Sippican School students use 'MaKey MaKey' to create and learn

Jan 7, 2016

A cardboard drum set, video game controllers made of Play-Doh and chairs that play music when you sit down were some of the inventions cooked up at Sippican School’s newest after school program.

Using a grant from the Lighthouse Fund, school librarian Jessica Barrett purchased eight MaKey MaKey kits for students. The fund is designed to bolster educational opportunities in tri-town schools.

The kits include a small programming board, alligator clips and USB cables that connect to a computer, allowing students to conduct electricity using household items while fostering creativity and inventiveness along the way.

Twenty students gathered in the library every Monday in November and December to experiment with the kits. On Dec. 21, parents were invited to check out the innovative creations.

“It’s been a wonderful experience for the students,” said Barrett. “They really let their imaginations run wild.”

Barrett noted she wants to expand the after school group to include 28 participants when it starts up again in April.

“I want to get as many kids in here as possible,” she said.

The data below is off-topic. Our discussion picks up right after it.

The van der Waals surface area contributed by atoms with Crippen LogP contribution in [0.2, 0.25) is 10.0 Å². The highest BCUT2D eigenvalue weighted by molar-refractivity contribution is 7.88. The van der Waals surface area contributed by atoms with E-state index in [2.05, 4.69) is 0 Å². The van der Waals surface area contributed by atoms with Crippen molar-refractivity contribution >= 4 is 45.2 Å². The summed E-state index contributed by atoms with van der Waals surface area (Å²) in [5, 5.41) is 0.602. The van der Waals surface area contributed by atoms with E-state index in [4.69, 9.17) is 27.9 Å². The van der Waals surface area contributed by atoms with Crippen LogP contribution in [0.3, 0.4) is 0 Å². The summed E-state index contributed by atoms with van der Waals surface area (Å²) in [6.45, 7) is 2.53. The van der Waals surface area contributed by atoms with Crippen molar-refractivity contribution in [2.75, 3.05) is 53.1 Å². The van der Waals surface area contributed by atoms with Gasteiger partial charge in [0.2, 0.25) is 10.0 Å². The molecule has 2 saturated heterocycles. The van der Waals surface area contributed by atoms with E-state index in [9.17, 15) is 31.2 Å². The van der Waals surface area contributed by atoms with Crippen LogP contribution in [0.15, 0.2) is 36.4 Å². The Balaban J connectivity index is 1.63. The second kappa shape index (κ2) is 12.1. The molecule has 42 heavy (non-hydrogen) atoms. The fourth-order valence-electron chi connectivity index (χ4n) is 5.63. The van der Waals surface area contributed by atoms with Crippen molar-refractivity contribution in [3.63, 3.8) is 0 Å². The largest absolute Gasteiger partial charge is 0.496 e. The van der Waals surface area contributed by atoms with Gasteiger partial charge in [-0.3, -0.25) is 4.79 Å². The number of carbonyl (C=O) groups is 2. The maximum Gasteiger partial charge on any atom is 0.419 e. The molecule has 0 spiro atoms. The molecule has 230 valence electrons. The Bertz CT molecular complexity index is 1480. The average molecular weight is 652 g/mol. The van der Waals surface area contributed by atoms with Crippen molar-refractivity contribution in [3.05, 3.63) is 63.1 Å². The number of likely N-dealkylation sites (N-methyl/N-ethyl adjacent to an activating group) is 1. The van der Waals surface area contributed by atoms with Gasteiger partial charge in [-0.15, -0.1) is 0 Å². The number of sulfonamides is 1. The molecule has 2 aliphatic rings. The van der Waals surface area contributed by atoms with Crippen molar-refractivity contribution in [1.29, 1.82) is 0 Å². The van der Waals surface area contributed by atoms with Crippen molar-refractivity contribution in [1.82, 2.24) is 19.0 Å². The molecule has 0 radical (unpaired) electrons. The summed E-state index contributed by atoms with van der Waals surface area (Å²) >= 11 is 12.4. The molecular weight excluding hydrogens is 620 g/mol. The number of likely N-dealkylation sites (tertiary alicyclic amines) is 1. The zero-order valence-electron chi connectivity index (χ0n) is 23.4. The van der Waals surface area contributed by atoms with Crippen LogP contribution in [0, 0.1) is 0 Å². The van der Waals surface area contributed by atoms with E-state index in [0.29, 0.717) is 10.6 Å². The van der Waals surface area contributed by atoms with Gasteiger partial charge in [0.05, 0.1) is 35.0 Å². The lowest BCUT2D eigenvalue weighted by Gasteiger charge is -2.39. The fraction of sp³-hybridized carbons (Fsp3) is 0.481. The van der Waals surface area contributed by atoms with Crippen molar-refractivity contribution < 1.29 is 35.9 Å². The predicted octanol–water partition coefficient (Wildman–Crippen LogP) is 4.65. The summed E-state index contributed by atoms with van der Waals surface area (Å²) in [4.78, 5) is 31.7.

Brothers Charlie and Henry Richards created a game of musical chairs where participants set off different piano notes depending on which seat they chose.

Aluminum foil pieces were attached to the alligator clips, which in turn were connected to a computer.

“The aluminum foil is conductive and when you sit on it, it completes an electrical circuit that tells the computer to make a sound,” explained Charlie.

Nearby, another group of students were playing with their creation, a set of video game controls made of Play-Doh.

Playing a Mario Brothers game, Logan Leblanc said his group of four used MaKey MaKey to set up controllers. Depending on which wire the Play-Doh was connected to, the controls moved the characters up, down, left and right.

Another group of young inventors used their kit to make some noise.

Lila Bangs, Ella Ceasar and Autumn Horsey made a cardboard drum set that sounded notes on their computer when struck.

The girls said they enjoyed the group and learned a lot about programming.

“It’s been great!” said Lila. “This is only limited by your imagination.”